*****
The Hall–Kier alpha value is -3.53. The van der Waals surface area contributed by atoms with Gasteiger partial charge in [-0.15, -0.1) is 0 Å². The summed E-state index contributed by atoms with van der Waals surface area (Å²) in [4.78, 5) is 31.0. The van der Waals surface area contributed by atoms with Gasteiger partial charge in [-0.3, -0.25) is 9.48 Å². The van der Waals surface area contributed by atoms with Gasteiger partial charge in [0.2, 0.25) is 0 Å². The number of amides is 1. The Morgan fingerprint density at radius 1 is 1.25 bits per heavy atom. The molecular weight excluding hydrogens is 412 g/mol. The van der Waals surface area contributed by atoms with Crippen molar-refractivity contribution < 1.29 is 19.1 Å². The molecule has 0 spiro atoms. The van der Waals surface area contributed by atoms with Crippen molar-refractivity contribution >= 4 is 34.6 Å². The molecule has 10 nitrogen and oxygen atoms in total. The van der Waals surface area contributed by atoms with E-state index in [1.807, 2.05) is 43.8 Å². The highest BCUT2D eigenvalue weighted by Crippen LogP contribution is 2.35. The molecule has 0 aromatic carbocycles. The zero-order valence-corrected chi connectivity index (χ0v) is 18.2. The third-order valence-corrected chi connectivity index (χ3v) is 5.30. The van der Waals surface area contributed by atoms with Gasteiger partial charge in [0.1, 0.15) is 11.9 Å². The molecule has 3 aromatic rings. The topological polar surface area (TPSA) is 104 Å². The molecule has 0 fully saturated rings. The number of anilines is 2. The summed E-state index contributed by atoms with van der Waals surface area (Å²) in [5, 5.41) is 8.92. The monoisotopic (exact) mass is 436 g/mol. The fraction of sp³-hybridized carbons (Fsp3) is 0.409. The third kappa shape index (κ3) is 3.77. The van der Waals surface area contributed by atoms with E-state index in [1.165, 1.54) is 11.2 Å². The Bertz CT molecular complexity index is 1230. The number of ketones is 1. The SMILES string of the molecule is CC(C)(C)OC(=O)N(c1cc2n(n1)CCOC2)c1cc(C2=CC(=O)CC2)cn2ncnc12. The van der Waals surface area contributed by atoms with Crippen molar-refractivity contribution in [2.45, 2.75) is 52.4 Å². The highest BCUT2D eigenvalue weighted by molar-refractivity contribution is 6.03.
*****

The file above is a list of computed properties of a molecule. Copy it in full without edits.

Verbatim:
The Hall–Kier alpha value is -3.53. The van der Waals surface area contributed by atoms with Gasteiger partial charge in [-0.15, -0.1) is 0 Å². The summed E-state index contributed by atoms with van der Waals surface area (Å²) in [4.78, 5) is 31.0. The van der Waals surface area contributed by atoms with Gasteiger partial charge in [-0.3, -0.25) is 9.48 Å². The van der Waals surface area contributed by atoms with Gasteiger partial charge in [0.2, 0.25) is 0 Å². The number of amides is 1. The Morgan fingerprint density at radius 1 is 1.25 bits per heavy atom. The molecular weight excluding hydrogens is 412 g/mol. The van der Waals surface area contributed by atoms with Crippen molar-refractivity contribution < 1.29 is 19.1 Å². The molecule has 0 spiro atoms. The van der Waals surface area contributed by atoms with Crippen molar-refractivity contribution >= 4 is 34.6 Å². The molecule has 10 nitrogen and oxygen atoms in total. The van der Waals surface area contributed by atoms with E-state index in [1.807, 2.05) is 43.8 Å². The highest BCUT2D eigenvalue weighted by Crippen LogP contribution is 2.35. The molecule has 0 aromatic carbocycles. The zero-order valence-corrected chi connectivity index (χ0v) is 18.2. The third-order valence-corrected chi connectivity index (χ3v) is 5.30. The van der Waals surface area contributed by atoms with Gasteiger partial charge in [0.1, 0.15) is 11.9 Å². The molecule has 3 aromatic rings. The topological polar surface area (TPSA) is 104 Å². The molecule has 0 fully saturated rings. The number of anilines is 2. The summed E-state index contributed by atoms with van der Waals surface area (Å²) in [5, 5.41) is 8.92. The monoisotopic (exact) mass is 436 g/mol. The fraction of sp³-hybridized carbons (Fsp3) is 0.409. The third kappa shape index (κ3) is 3.77. The van der Waals surface area contributed by atoms with E-state index in [1.165, 1.54) is 11.2 Å². The Bertz CT molecular complexity index is 1230. The number of ketones is 1. The SMILES string of the molecule is CC(C)(C)OC(=O)N(c1cc2n(n1)CCOC2)c1cc(C2=CC(=O)CC2)cn2ncnc12. The van der Waals surface area contributed by atoms with Crippen molar-refractivity contribution in [2.45, 2.75) is 52.4 Å². The highest BCUT2D eigenvalue weighted by molar-refractivity contribution is 6.03.